Don’t you even care about your children? Don’t you even care about your appearance?

A large assortment of phrases can follow the opening question, “Don’t you even care about,” such as “your health,” “your education,” “your friends,” “the minimum wage,” “global climate change.”

The same three presuppositions apply to each of these subjects: 1) you don’t care, 2) you should care, and 3) therefore you should feel bad about yourself. Maybe you do want to become more active in helping to solve economic inequities or environmental problems, but the presuppositions are still damaging.

The “Don’t you even care about” question can be addressed personally or behaviorally. You could simply say “No” when the answer is obviously “Yes,” thereby pointing out the wrongness of the question. That works with someone, once. The next time, that person will be prepared. Or you could launch into a long, caring discussion, showing with your knowledge and your devoted time that you really do care.

Or you could take the linguistic approach of Elgin. Identify the presupposition and make a remark or neutral request about this presupposition. For example, if someone asks, “Don’t you even care about your education?” you could respond, “When did you first start thinking I had no interest in my education?”

That’s a good start, but when the conversation continues, keep questioning the presuppositions and not the sentence they are hidden in. Follow through, focusing on the deep structure of the sentence, and not the surface structure. Consider the following straightforward example between a supervisor and a team leader, Marie.

Supervisor: Don’t you even care that you’re barely making your sales quota? By not excelling above your individual goal, you’re not only setting a bad example, but you’re also not helping the younger members of your team.

Marie: Jonathan and Sarah are making even fewer sales than I am. Why don’t you talk to them?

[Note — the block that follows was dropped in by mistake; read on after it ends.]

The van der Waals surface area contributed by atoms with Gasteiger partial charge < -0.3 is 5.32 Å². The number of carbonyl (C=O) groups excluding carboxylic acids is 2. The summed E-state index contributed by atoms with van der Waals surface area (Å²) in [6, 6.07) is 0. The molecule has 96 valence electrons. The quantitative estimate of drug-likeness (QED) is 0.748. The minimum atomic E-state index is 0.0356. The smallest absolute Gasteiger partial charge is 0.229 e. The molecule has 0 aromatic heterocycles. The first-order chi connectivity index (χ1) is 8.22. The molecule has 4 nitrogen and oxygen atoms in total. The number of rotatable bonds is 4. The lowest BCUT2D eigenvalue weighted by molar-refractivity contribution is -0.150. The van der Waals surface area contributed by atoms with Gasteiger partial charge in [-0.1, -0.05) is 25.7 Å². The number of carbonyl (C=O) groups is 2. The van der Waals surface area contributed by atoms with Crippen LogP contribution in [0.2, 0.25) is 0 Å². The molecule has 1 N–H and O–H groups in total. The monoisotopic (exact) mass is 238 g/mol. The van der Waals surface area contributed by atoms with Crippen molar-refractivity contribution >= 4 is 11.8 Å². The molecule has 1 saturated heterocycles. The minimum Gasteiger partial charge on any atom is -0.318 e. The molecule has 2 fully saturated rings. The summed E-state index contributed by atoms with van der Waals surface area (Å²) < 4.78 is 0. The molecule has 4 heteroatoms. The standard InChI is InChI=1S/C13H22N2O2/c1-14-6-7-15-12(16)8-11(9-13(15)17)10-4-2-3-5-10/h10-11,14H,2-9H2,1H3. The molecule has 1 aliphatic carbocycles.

Supervisor: Because I’m not their supervisor. I’m yours.

Marie: Well, it’s not consistent and it’s not fair. Besides the sales goals are unrealistic.

This is a counterproductive approach. By attacking two other team leaders, Marie accepts the three presuppositions of “Don’t you even care?”

Here is a different approach.

Supervisor: Don’t you even care that you’re barely making your sales quota? By not excelling above your individual goal, you’re not only setting a bad example, but you’re also not helping the younger members of your team.

Marie: You’ve been my supervisor for two years now. When did you first start thinking that I was indifferent to my own performance and the well-being of my team?

Supervisor: After the fifth time I told you to get your sales up. I said that you were not only hurting your own standing with the company but jeopardizing everyone you’re in charge of.

Marie: A supervisor should know better than that. What makes you think that the markets will change and sales will increase simply by scolding me?

This is verbal judo, not karate. Instead of landing blows against an opponent, as karate does, this approach uses the other person’s momentum to defend yourself. Instead of attacking back or retreating with excuses, verbal judo takes what the accuser says to expose the unreasonableness of the presuppositions.